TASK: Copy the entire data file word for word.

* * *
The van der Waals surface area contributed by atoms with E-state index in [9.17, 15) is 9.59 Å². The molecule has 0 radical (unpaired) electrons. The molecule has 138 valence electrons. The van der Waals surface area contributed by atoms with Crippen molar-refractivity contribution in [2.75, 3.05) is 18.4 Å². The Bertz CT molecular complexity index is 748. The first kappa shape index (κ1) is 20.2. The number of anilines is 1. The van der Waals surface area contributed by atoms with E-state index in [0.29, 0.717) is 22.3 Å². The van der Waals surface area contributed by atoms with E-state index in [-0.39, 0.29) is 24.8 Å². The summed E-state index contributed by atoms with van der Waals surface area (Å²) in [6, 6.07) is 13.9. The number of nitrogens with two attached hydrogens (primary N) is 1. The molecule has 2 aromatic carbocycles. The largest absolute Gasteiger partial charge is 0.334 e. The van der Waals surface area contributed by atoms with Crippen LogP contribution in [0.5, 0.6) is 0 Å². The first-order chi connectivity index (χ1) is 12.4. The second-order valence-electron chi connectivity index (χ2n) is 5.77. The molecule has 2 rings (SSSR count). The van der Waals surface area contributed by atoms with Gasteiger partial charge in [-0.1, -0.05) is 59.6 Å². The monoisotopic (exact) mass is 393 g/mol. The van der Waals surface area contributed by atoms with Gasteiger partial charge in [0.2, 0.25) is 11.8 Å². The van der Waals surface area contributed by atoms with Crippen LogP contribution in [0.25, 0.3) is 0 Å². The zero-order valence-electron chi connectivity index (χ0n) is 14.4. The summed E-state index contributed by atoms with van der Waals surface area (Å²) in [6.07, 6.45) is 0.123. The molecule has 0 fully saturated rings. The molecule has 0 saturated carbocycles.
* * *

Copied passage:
The van der Waals surface area contributed by atoms with E-state index in [9.17, 15) is 9.59 Å². The molecule has 0 radical (unpaired) electrons. The molecule has 138 valence electrons. The van der Waals surface area contributed by atoms with Crippen molar-refractivity contribution in [2.75, 3.05) is 18.4 Å². The Bertz CT molecular complexity index is 748. The first kappa shape index (κ1) is 20.2. The number of anilines is 1. The van der Waals surface area contributed by atoms with E-state index in [0.29, 0.717) is 22.3 Å². The van der Waals surface area contributed by atoms with E-state index in [-0.39, 0.29) is 24.8 Å². The summed E-state index contributed by atoms with van der Waals surface area (Å²) in [6, 6.07) is 13.9. The number of nitrogens with two attached hydrogens (primary N) is 1. The molecule has 2 aromatic carbocycles. The largest absolute Gasteiger partial charge is 0.334 e. The van der Waals surface area contributed by atoms with Crippen LogP contribution in [0.5, 0.6) is 0 Å². The first-order chi connectivity index (χ1) is 12.4. The second-order valence-electron chi connectivity index (χ2n) is 5.77. The molecule has 2 rings (SSSR count). The van der Waals surface area contributed by atoms with Gasteiger partial charge in [-0.1, -0.05) is 59.6 Å². The monoisotopic (exact) mass is 393 g/mol. The van der Waals surface area contributed by atoms with Gasteiger partial charge in [0.2, 0.25) is 11.8 Å². The van der Waals surface area contributed by atoms with Crippen LogP contribution in [0.25, 0.3) is 0 Å². The zero-order valence-electron chi connectivity index (χ0n) is 14.4. The summed E-state index contributed by atoms with van der Waals surface area (Å²) in [6.07, 6.45) is 0.123. The molecule has 0 fully saturated rings. The molecule has 0 saturated carbocycles.